As the title to a film, the word “evil” certainly warns of something very heavy and brutal. And indeed, the warning is certainly justified in this Swedish-language film that explores the dynamics of human cruelty.

Set against the backdrop of an elite Swedish boarding school in the 1950s, Evil follows the journey of a bright high school student, Erik Ponti (Andreas Wilson), as he struggles to conquer his troubled past and to embrace his chance at a fresh start at his new school. The private all-male institution appears civilized from its exterior, but Erik quickly discovers that its interior is ruled by lawlessness and savage quests for domination.

Based on the book of the same name by famed Swedish writer Jan Guillou, Evil mines the depths of human behavior in a manner evocative of the classic fiction Lord of the Flies. In its own right, Evil is easily provoking. The stark contrast between Erik’s noble intentions and the meaningless actions of his power-driven adversaries heatedly charges every frame of the film.

The school comes to represent an extension of the emotional torment that haunted his household. It’s difficult not to be agitated by Erik’s suffering. It’s even more difficult to not be bothered by his adversaries’ malicious attempts to break him down. Although Erik is informed that the oppressive ploys executed by the senior students are both normal and tolerated, his own experiences with emotional abuse leads him to resist until the very end.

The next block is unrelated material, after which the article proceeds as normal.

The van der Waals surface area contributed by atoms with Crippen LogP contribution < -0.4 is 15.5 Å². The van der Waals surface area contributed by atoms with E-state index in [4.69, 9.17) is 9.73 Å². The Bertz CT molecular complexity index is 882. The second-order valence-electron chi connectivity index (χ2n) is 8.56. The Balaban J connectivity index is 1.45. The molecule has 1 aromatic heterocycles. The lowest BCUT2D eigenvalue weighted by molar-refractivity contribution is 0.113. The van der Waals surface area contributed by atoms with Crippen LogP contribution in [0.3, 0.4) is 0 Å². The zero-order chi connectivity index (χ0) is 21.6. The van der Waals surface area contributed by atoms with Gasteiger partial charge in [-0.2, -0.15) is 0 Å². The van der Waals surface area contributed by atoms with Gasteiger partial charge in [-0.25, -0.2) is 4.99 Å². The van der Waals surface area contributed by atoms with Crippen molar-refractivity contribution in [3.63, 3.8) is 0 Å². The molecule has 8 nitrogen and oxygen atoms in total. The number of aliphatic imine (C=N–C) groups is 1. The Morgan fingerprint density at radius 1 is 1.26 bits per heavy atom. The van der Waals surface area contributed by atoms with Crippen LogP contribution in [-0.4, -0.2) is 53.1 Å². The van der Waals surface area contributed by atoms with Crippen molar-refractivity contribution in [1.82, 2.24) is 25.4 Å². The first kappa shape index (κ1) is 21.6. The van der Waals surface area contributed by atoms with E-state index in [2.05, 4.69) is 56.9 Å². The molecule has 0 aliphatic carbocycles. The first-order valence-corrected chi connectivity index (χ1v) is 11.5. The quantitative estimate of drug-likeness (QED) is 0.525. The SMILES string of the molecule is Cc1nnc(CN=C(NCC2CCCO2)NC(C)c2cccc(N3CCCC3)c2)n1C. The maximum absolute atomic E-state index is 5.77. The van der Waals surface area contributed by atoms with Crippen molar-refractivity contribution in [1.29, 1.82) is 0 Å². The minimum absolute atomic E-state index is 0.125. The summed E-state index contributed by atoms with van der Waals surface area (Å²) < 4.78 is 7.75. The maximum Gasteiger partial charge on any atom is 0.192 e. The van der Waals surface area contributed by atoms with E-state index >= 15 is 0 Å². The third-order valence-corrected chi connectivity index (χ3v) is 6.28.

The film makes no excuses for the varying degrees of behaviors that unfold. There are no grand lessons learned and there are no justifications; only character examples that manifest the inexplicability of human nature. Erik loses friends and loves along his path of resistance, but his harsh encounters do, apparently, reinforce his values. His commitment to his self represents the very subtle theme of victory amidst the grander theme of social disorder. 

Evil was an Academy Award nominee for Best Foreign Language Film in 2004. Since then, director Mikael Hafstrom has gone on to direct such American films as 2005’s Derailed, and Andreas Wilson has collected various awards and acclaim for his role in this atypical film. The work is atypical not only in its study of social behavior, but to a more passive extent in its ability to question our interpretations of morality and order.

Grade: A-

—Rahwa Asmerom